Today I want to share the weird and wonderful sights of Cambodia. To Khmer people these may seem ordinary, but to me they were fresh and new and usually very colourful.
All my life I have dreamed of travelling to South East Asia. I don't know why. Maybe it's because I have been a massive Beatles fan, and read with interest how visits to Asia changed the band's viewpoint on spirituality and culture. Then, whilst at Art School my friends would go off travelling to India in the Summer and come back with colourful tales and photographs. It is strange to feel a deep connection to a place, culture, people I have never met...but this is how I felt as soon as I got to that part of the world. It is INCREDIBLY different from everything I am used to, in so many subtle ways. Even as we got to Singapore there was a feeling of lightness and space. But I lost my photographs of Changi Airport, so you will have to wait till next year for that blog.
Everywhere you go in Cambodia there is food. There is a national obsession with food. Cambodians must eat all the time. I didn't understand this until I read 'First they Killed my Father', and now I can see that through the Khmer Rouge times people were so hungry: starved in fact, that food must be very important to remind them of safety and freedom. Plus Cambodians just love food and BunLay told us they have always been that way, food is a very important part of their culture.
In 'Spider Town' we came accross a bustling roadside market selling all sorts. We were all persuaded to buy things from some incredibly sweet young girls who could charm Alan Sugar off his boardroom chair any day. We bought bananas, pineapple and mango as well as some small green tree fruits that in the Caribbean we called Akees.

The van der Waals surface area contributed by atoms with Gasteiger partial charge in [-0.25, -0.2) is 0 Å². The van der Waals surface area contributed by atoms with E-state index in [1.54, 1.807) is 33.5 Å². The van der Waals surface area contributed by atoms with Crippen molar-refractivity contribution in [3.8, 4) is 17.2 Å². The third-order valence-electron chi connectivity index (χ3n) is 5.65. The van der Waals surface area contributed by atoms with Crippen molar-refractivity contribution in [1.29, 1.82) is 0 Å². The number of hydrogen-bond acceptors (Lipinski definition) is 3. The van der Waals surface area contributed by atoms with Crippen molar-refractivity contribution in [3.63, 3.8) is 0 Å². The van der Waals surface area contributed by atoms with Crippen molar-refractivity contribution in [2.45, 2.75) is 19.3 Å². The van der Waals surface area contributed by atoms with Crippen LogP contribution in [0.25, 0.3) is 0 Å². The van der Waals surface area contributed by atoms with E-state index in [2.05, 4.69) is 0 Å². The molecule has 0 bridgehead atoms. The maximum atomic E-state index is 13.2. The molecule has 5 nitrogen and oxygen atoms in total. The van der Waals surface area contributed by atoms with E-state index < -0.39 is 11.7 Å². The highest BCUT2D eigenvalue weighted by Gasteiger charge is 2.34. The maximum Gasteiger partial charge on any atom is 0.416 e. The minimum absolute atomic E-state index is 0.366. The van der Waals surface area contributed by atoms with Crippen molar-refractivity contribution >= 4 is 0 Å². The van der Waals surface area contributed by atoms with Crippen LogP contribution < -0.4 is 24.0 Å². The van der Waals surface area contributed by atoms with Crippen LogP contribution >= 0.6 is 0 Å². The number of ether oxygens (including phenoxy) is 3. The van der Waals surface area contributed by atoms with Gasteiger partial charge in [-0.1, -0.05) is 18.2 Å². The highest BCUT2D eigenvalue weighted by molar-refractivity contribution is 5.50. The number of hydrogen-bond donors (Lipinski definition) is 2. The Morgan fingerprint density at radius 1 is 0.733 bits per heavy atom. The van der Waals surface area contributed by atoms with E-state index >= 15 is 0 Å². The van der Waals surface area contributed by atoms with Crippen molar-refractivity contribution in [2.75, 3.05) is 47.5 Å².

I actually didn't buy one Rambutan whilst in Cambodia, although I was very excited to see so many. Next time.
All the fruit we bought was fresh, peeled and prepared and in bags. It was delicious, and none of us got sick from whatever water it was washed in. In fact I didn't get sick at all on my trip, and was very pleasantly surprised with hygene generally - everything is clean and in some places they have built western style loos for tourists. However I was a bit pissed off when we stopped at one of these toilet blocks. It was right opposite out community school in BengMealea. The kids aren't allowed to use the facilities, and only have two long-drop toilets for the entire school!
In Spider Town (Skuon) we had a hideous coffe experience that I can recall to this day. Cambodians love coffee..rrrreeeeally strong, and with condensed milk lurking in the bottom. This I got used to but they did something else here that rendered the coffee undrinkable. On the plus side, look at it!
And of course, this was where I saw the fried spiders for sale, as well as the crickets and other bugs.
No I didn't.
In the end the most spiritually touching experience for me was this. We had a water blessing by a monk at the nearby Buddhist Pagoda in Beng Mealea. This gentle, quiet but obviously quite cheeky little fellow swanned around the camp to see what had been built there for the students, nodded approvingly, then set about blessing us all with 6 months good luck - surprised at the specific time limit to the luck...should just need topping up when I go back! He was offered some goodies, as is the norm: can of pop, money, candes and some cigarettes. I have to sa I was not too impressed that with all their beautiful wisdom they are fine with smoking fags! But I'll let them off for doing such a good job of orange.
I have a few more sets to share: temples, floating village and new friends to mention a few.